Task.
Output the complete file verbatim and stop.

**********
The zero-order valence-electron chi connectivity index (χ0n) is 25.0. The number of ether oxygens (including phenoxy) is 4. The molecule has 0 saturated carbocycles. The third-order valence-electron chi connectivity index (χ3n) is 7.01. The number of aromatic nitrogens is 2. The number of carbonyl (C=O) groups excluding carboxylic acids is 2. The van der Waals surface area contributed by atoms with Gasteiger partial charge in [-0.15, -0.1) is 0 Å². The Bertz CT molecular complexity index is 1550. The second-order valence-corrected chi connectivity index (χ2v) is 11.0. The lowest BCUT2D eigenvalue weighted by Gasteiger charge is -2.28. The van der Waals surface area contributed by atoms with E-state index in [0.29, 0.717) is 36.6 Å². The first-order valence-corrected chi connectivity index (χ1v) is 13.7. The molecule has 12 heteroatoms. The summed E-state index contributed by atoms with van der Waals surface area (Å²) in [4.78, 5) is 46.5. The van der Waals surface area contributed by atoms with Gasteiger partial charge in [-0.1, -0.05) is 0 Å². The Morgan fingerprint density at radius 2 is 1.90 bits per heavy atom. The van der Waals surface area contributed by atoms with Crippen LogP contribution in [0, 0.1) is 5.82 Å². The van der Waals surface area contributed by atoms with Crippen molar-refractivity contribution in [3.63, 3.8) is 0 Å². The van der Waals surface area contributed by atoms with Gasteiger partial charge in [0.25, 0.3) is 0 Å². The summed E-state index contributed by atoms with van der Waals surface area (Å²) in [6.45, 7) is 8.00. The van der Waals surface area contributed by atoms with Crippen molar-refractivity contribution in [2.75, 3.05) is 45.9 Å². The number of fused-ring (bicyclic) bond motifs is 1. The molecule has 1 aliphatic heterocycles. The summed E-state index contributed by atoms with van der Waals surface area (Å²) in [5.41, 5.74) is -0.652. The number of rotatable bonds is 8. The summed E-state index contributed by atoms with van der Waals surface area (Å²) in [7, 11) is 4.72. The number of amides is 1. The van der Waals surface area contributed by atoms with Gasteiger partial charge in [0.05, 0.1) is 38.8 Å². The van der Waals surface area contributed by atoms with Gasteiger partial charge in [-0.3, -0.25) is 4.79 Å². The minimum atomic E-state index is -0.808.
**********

The zero-order valence-electron chi connectivity index (χ0n) is 25.0. The number of ether oxygens (including phenoxy) is 4. The molecule has 0 saturated carbocycles. The third-order valence-electron chi connectivity index (χ3n) is 7.01. The number of aromatic nitrogens is 2. The number of carbonyl (C=O) groups excluding carboxylic acids is 2. The van der Waals surface area contributed by atoms with Gasteiger partial charge in [-0.15, -0.1) is 0 Å². The Bertz CT molecular complexity index is 1550. The second-order valence-corrected chi connectivity index (χ2v) is 11.0. The lowest BCUT2D eigenvalue weighted by Gasteiger charge is -2.28. The van der Waals surface area contributed by atoms with E-state index in [0.29, 0.717) is 36.6 Å². The first-order valence-corrected chi connectivity index (χ1v) is 13.7. The molecule has 12 heteroatoms. The summed E-state index contributed by atoms with van der Waals surface area (Å²) in [4.78, 5) is 46.5. The van der Waals surface area contributed by atoms with Gasteiger partial charge in [-0.1, -0.05) is 0 Å². The Morgan fingerprint density at radius 2 is 1.90 bits per heavy atom. The van der Waals surface area contributed by atoms with Crippen LogP contribution in [0, 0.1) is 5.82 Å². The van der Waals surface area contributed by atoms with Crippen molar-refractivity contribution in [3.63, 3.8) is 0 Å². The van der Waals surface area contributed by atoms with Gasteiger partial charge in [0.25, 0.3) is 0 Å². The summed E-state index contributed by atoms with van der Waals surface area (Å²) in [6.45, 7) is 8.00. The van der Waals surface area contributed by atoms with Crippen molar-refractivity contribution in [2.75, 3.05) is 45.9 Å². The number of fused-ring (bicyclic) bond motifs is 1. The molecule has 1 aliphatic heterocycles. The summed E-state index contributed by atoms with van der Waals surface area (Å²) in [5.41, 5.74) is -0.652. The number of rotatable bonds is 8. The summed E-state index contributed by atoms with van der Waals surface area (Å²) in [7, 11) is 4.72. The number of amides is 1. The van der Waals surface area contributed by atoms with Gasteiger partial charge in [0.05, 0.1) is 38.8 Å². The van der Waals surface area contributed by atoms with Gasteiger partial charge in [-0.3, -0.25) is 4.79 Å². The minimum atomic E-state index is -0.808.